Music » Interviews

The New Pornographers pump up the drone


Newman, Case and cohorts yearn for simplicity. - JENNY JIMENEZ
  • Jenny Jimenez
  • Newman, Case and cohorts yearn for simplicity.
It’s no secret that mainstream pop has continued to shift away from organic, guitar-oriented sounds to music that features synthesizers, electronic tones and programmed rhythms. But it is somewhat surprising that the New Pornographers’ recently released seventh album Whiteout Conditions fully embraces the latter approach.

The Canadian-bred band — which has often been touted as a pop supergroup due to the individual success of members A.C. Newman, Neko Case, Kathryn Calder and Dan Bejar — emerged sounding like a fairly straightforward, albeit uncommonly talented, pop-rock band.

But singer/guitarist/guiding force Newman is quick to point out that the stylistic change-up is not an attempt to capitalize on a current sound.

“I’ve never thought it was a good idea to start chasing any style,” he says. “I thought if we start chasing what’s popular, we’re never going to catch up. Like by the time we get there, something else will be popular and we’ll be chasing that.”

Instead, it’s been less overtly pop-oriented bands whose use of synthetic sounds has stoked Newman’s imagination.

“A lot of music that I think is incredibly cool, like Animal Collective or Tame Impala or MGMT, is moving toward electronics,” he says. “It’s arguably psychedelic pop, but it’s also very electronic.”

The New Pornographers first became a force in the indie-music scene after the release of their 2000 debut album Mass Romantic. A power pop gem, it received rave reviews and was later ranked at No. 24 on Blender magazine’s list of the best indie albums of all time.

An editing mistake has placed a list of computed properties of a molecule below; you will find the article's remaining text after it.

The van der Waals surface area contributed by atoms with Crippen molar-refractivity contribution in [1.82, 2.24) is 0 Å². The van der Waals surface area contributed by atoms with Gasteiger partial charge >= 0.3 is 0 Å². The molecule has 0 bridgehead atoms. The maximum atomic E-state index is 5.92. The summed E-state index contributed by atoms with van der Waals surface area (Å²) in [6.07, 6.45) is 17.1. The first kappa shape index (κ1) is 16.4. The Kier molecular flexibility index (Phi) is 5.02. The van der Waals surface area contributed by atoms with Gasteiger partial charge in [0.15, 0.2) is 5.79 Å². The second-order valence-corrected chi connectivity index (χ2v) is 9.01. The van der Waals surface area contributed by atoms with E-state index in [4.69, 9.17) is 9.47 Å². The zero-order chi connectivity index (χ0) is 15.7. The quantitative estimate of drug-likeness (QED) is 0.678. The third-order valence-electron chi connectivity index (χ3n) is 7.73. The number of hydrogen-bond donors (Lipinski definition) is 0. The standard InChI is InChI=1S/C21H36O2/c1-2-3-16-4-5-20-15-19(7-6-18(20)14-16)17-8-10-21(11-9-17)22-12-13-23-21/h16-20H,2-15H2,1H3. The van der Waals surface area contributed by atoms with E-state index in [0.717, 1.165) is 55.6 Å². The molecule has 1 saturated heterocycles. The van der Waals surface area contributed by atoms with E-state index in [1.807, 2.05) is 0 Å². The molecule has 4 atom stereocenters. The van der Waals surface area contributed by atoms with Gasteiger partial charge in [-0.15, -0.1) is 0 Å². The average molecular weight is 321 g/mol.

And while power pop has remained at the center of the band’s sound ever since, Newman brought shades of difference to each of the group’s subsequent albums.

On 2005’s Twin Cinema, for instance, the group’s sound ranged from the frisky pop of “Sing Me Spanish Techno,” to the jagged, off-kilter rock of “The Jessica Numbers” and the baroque acoustic style of “These Are the Fables.” The group would later release Challengers, which dialed back the energy in favor of a more melancholy approach. Then came 2010’s Together, which included liberal use of strings and horns.

Even so, Whiteout Conditions comes across as the band’s most dramatic shift, with songs like “Second Sleep,” “Avalanche Alley” and “Play Money” wrapping hooky pop melodies within computer-generated instrumentation and electronically programmed beats.

“I wanted it to be driving, but not really aggressive,” explains Newman. “I wanted to use a lot of drones as textures and just keep the song structures fairly simple.”

But while Newman did succeed in creating a more uptempo album (none of the songs qualify as ballads), the simplicity factor proved more elusive. “Even when I think we’re writing a really simple three-chord song, it isn’t really that simple,” he admits. “Like ‘Play Money’ is built around three chords, but it’s also built around a progression that’s six bars long.”

Where exactly the New Pornographers sound will go next is anyone’s guess, but don’t expect guitars to take control anytime soon. “You get sick of playing guitar,” says Newman. “Like some people, I want to hear them play guitar and sing their songs. But for me, I don’t want to do that anymore.”

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